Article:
Week Seven Devotion: (Download PDF)
The glory of the Lord filled the Tabernacle
This week we finish up the book of Exodus and begin to read through the book of Leviticus. And this might be a challenge for us because the book of Leviticus is tedious, repetitive and somewhat difficult. It’s not difficult in the sense that we don’t grasp what it is saying. God is crystal clear on what His expectations are, but this book is difficult in the sense that we struggle to understand why all these laws and rituals are necessary. Why is it important to God that we eat some things and not others? Why is it important to God that every little detail of Israel’s life together is spelled out for them?
So, before we begin to read this book it is important to remember what we have seen up to this point so that we can keep Leviticus within the scope of the Biblical story line. The Bible starts with a Garden where God and man dwell together in peace and relationship, but sin entered the Garden and caused separation between God and man. Because of their sin Adam and Eve were banished (exiled) from paradise and they had to strike out on their own away from the presence of the Lord.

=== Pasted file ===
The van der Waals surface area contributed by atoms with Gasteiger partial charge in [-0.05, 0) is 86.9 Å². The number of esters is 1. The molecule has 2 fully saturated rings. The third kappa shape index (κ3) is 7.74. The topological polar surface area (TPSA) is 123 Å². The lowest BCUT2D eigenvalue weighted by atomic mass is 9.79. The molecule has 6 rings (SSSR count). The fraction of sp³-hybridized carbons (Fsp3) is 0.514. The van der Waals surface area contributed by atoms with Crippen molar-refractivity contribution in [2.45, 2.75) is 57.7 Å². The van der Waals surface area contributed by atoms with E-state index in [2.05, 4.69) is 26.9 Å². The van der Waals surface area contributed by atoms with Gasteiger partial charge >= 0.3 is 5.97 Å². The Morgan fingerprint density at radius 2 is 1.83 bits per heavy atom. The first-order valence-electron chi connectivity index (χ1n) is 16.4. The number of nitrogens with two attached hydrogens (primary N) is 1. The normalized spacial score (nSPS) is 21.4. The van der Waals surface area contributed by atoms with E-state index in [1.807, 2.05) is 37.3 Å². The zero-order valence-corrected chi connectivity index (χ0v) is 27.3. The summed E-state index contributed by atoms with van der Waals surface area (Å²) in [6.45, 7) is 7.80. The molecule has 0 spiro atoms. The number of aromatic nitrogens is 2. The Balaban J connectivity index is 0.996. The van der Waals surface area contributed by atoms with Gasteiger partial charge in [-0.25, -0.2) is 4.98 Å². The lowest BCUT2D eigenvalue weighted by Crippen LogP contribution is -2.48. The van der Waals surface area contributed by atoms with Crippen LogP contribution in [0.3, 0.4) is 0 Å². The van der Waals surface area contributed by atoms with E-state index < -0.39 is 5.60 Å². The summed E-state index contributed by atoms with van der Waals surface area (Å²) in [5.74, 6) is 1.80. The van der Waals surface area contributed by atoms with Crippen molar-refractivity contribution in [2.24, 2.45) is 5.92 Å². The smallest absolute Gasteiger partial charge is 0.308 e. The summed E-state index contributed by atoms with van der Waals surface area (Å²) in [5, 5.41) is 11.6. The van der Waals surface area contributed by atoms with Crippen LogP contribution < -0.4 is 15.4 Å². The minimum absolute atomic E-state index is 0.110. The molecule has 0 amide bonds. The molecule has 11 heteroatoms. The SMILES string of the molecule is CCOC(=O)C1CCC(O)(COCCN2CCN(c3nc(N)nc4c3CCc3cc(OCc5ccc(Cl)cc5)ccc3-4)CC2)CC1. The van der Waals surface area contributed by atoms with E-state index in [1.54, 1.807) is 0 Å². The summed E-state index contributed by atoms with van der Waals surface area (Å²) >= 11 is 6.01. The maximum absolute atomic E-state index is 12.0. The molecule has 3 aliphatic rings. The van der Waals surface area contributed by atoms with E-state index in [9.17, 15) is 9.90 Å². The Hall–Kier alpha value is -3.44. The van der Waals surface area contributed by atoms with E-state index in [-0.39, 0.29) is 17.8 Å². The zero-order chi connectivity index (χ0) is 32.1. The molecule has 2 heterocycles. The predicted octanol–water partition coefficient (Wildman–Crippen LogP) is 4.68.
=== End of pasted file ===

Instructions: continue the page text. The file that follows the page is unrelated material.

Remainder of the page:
So mankind had a relationship with God but lost it because of sin. But then a few chapters later we see God reach out to Abraham and establish a relationship with Him. Not only that, God also promises to bless him, make him into a great nation and to restore fellowship between God and man through his descendants. God is working to restore the relationship that sin damaged.
Fast forward to the book of Exodus and you remember that God saved Abraham’s family from slavery, He led them out into the wilderness, He made a covenant with them, and gave them plans for a special tent called the tabernacle. This tabernacle was the one place on earth where God’s presence would dwell among His people. So in a sense, God was restoring a part of the Garden of Eden, but there was still a big problem…sin.